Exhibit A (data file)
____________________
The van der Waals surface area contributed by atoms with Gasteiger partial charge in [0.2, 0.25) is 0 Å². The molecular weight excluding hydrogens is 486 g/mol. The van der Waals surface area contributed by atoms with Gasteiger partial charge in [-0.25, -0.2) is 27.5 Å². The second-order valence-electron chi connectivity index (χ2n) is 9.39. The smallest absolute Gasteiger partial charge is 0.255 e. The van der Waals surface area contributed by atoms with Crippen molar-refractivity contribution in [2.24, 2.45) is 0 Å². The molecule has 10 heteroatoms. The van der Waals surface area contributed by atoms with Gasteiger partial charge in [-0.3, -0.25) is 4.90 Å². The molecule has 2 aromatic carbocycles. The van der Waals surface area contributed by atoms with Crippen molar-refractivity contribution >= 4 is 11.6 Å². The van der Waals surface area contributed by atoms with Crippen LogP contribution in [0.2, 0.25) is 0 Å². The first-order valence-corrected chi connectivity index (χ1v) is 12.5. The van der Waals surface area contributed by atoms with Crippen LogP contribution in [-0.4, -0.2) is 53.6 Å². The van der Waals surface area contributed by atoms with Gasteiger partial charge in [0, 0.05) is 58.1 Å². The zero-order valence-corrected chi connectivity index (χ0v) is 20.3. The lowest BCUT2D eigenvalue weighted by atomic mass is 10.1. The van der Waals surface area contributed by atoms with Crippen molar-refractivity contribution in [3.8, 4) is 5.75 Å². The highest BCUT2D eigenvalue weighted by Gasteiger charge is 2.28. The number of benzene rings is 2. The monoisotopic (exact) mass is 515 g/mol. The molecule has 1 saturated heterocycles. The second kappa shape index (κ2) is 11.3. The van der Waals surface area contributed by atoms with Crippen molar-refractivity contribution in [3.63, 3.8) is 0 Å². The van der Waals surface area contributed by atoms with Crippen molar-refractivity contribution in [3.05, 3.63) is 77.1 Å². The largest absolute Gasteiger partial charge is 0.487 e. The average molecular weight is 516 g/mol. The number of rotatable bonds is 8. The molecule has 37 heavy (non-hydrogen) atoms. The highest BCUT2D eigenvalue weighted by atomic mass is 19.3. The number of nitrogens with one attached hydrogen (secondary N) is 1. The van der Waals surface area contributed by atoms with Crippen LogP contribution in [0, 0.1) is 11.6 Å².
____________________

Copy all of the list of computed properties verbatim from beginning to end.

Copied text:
The van der Waals surface area contributed by atoms with Gasteiger partial charge in [0.2, 0.25) is 0 Å². The molecular weight excluding hydrogens is 486 g/mol. The van der Waals surface area contributed by atoms with Gasteiger partial charge in [-0.25, -0.2) is 27.5 Å². The second-order valence-electron chi connectivity index (χ2n) is 9.39. The smallest absolute Gasteiger partial charge is 0.255 e. The van der Waals surface area contributed by atoms with Crippen molar-refractivity contribution in [2.24, 2.45) is 0 Å². The molecule has 10 heteroatoms. The van der Waals surface area contributed by atoms with Gasteiger partial charge in [-0.3, -0.25) is 4.90 Å². The molecule has 2 aromatic carbocycles. The van der Waals surface area contributed by atoms with Crippen molar-refractivity contribution >= 4 is 11.6 Å². The van der Waals surface area contributed by atoms with Crippen LogP contribution in [0.2, 0.25) is 0 Å². The first-order valence-corrected chi connectivity index (χ1v) is 12.5. The van der Waals surface area contributed by atoms with Crippen LogP contribution in [-0.4, -0.2) is 53.6 Å². The van der Waals surface area contributed by atoms with Gasteiger partial charge in [0, 0.05) is 58.1 Å². The zero-order valence-corrected chi connectivity index (χ0v) is 20.3. The lowest BCUT2D eigenvalue weighted by atomic mass is 10.1. The van der Waals surface area contributed by atoms with Crippen molar-refractivity contribution in [3.8, 4) is 5.75 Å². The highest BCUT2D eigenvalue weighted by Gasteiger charge is 2.28. The number of benzene rings is 2. The monoisotopic (exact) mass is 515 g/mol. The molecule has 1 saturated heterocycles. The second kappa shape index (κ2) is 11.3. The van der Waals surface area contributed by atoms with Crippen molar-refractivity contribution in [3.63, 3.8) is 0 Å². The van der Waals surface area contributed by atoms with Crippen molar-refractivity contribution in [3.05, 3.63) is 77.1 Å². The largest absolute Gasteiger partial charge is 0.487 e. The average molecular weight is 516 g/mol. The number of rotatable bonds is 8. The molecule has 37 heavy (non-hydrogen) atoms. The highest BCUT2D eigenvalue weighted by atomic mass is 19.3. The number of nitrogens with one attached hydrogen (secondary N) is 1. The van der Waals surface area contributed by atoms with Crippen LogP contribution in [0, 0.1) is 11.6 Å².